"Of course I was flirting! Yeah. I was in the middle of a divorce, you know? And this was a very attractive, elegant lady who told me she was getting divorced," says Pelosi. "She told me she hadn't had sex in two years. You know?"
Before long, these two would-be divorcees were dating.
"Just to think she wanted something to do with me blew me away. It was the biggest ego trip in the world," says Pelosi. "Every guy on my job begged me not to fool around with her, because they were afraid I'd get fired and we'd lose our job!"
Pelosi is a high school dropout and a former drug and alcohol abuser, with a rap sheet filled mostly with drunk driving charges. But things were looking up. He'd no longer have to worry about drinking or driving.
"Next thing I knew it, I was driving around in a limousine," says Pelosi. "Putting the wine menu in front of me that's not even written in English, you know? I drink Bud Light. It's that easy."
That summer, Pelosi became a fixture in the Hamptons. "I absolutely fell in love with her," he says.
But Generosa's divorce from Ammon was consuming most of her time by the summer of 2001. Pelosi says the Ammons had no communication for nearly two years. Instead, they used private detectives to find out what they needed to know.
The real victims, however, were the Ammon's two children. "The parents were so involved in the divorce they forgot about the kids. I mean it wasn't fair. It wasn't right," says Pelosi.
By October 2001, after a bitter year of feuding, the Ammons were close to settling. But just days before the divorce papers were to be signed, Ammon was found bludgeoned to death in his East Hampton mansion.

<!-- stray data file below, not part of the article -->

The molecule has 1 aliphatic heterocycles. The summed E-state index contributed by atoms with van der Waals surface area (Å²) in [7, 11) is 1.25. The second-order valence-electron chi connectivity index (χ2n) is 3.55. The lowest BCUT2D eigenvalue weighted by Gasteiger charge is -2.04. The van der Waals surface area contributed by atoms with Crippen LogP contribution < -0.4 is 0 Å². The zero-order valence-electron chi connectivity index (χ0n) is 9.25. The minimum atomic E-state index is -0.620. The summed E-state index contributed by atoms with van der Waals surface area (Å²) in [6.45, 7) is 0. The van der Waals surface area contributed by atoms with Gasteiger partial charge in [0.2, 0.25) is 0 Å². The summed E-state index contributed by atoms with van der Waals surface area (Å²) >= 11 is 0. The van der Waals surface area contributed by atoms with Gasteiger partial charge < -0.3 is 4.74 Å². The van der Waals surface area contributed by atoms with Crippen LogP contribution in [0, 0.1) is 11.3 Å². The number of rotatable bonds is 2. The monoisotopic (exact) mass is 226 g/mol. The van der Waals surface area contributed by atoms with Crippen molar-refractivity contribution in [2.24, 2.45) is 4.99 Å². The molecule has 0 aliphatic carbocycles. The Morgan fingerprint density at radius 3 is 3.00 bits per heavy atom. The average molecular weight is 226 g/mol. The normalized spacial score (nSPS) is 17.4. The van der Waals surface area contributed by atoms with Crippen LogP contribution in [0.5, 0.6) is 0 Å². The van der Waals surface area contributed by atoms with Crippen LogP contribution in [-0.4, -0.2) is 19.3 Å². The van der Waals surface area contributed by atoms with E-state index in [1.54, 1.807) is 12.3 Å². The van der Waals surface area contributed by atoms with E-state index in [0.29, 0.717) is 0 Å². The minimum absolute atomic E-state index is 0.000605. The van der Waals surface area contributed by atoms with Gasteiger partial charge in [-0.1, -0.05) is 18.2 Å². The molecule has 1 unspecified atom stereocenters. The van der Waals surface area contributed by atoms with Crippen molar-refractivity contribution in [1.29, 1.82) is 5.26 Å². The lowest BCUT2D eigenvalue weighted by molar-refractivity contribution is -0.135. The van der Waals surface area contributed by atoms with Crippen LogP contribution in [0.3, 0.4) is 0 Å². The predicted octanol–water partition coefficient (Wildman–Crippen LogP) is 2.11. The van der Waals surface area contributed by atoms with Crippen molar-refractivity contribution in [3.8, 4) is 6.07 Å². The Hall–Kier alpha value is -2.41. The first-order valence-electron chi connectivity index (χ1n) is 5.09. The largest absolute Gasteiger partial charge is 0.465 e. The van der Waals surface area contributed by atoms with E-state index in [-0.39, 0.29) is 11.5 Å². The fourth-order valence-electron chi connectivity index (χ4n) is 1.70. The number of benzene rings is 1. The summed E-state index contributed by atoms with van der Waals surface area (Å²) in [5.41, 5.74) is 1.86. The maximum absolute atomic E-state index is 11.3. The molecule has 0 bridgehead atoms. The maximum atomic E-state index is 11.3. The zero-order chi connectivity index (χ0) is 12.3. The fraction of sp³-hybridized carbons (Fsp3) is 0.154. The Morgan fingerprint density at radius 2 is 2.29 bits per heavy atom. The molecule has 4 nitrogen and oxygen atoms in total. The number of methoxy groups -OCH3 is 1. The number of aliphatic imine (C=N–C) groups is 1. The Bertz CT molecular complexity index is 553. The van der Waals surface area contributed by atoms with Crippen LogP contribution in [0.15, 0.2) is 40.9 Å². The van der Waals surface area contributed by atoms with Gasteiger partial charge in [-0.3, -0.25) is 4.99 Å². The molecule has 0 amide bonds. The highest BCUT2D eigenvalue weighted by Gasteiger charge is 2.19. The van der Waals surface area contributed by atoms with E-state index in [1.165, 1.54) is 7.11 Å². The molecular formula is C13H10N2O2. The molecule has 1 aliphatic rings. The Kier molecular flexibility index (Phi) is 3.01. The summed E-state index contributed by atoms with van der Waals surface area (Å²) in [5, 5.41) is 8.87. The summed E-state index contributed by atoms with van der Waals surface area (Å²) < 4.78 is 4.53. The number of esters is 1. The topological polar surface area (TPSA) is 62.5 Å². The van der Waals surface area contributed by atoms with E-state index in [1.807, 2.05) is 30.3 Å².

Ammon's battered, naked body was found in his East Hampton estate, shortly after 5 p.m. on Oct. 22, 2001.
"The blood, we understand, started downstairs and came upstairs. And was even in the shower where it looked like the perpetrator or perpetrators might have tried to wash themselves off," says Meyer.
"The trail of blood is present downstairs, onto the terrace. And blood trail goes upstairs, goes into the bathroom, and in another room where it looked like Ted may have been trying to get away."
Although there were clues all over the crime scene, they only seemed to add to the mystery.
In the beginning, there were far more suspects than leads. There was Generosa Ammon and her boyfriend Danny Pelosi, who both said they had strong alibis. Then, there was Ted Ammon's first wife and his girlfriend.
There was also the business partner, who chartered a helicopter out to East Hampton, and discovered Ammon's battered body. Plus, there was also talk that Ammon was killed during a homosexual encounter.
As the months dragged on, investigators never took their eyes off the most obvious suspect: Generosa, the scorned wife who never hid her rage.
"I saw a hate against her husband that she put out on her sleeve for the world to see," says Meyer.
Generosa hired defense attorney Michael Dowd soon after the murder, to handle questions from the police and the media. But suspicion intensified when investigators learned that it was Generosa who would inherit most of Ammon's fortune – despite their pending divorce.
To this day, no one is claiming that Generosa knew that Ammon had either forgotten or neglected to change his will. But the timing of it all was hard to ignore.
It was also hard to ignore Pelosi, especially when investigators found out he'd hired a contractor to install a surveillance system in the East Hampton mansion, which Ammon and Generosa were both still using on alternate weekends.
The system allowed Pelosi and Generosa to watch whatever was going on inside the house – even private moments -- by just logging on to their remote laptop computers. "If they were in a hotel room on a vacation, in a plane, anywhere they would like," says John Kundle, who installed the system.
People started to wonder. If Pelosi and Generosa could see when Ammon was alone at home, would they know when to make their move?
"I did not murder Ted Ammon," says Pelosi, who claims he has witnesses to prove he was visiting friends and family on Long Island at the time of the murder. "I've been trying to scream it since Day One. No, I did not murder Ted Ammon. If I knew who did, I probably wouldn't be sitting here."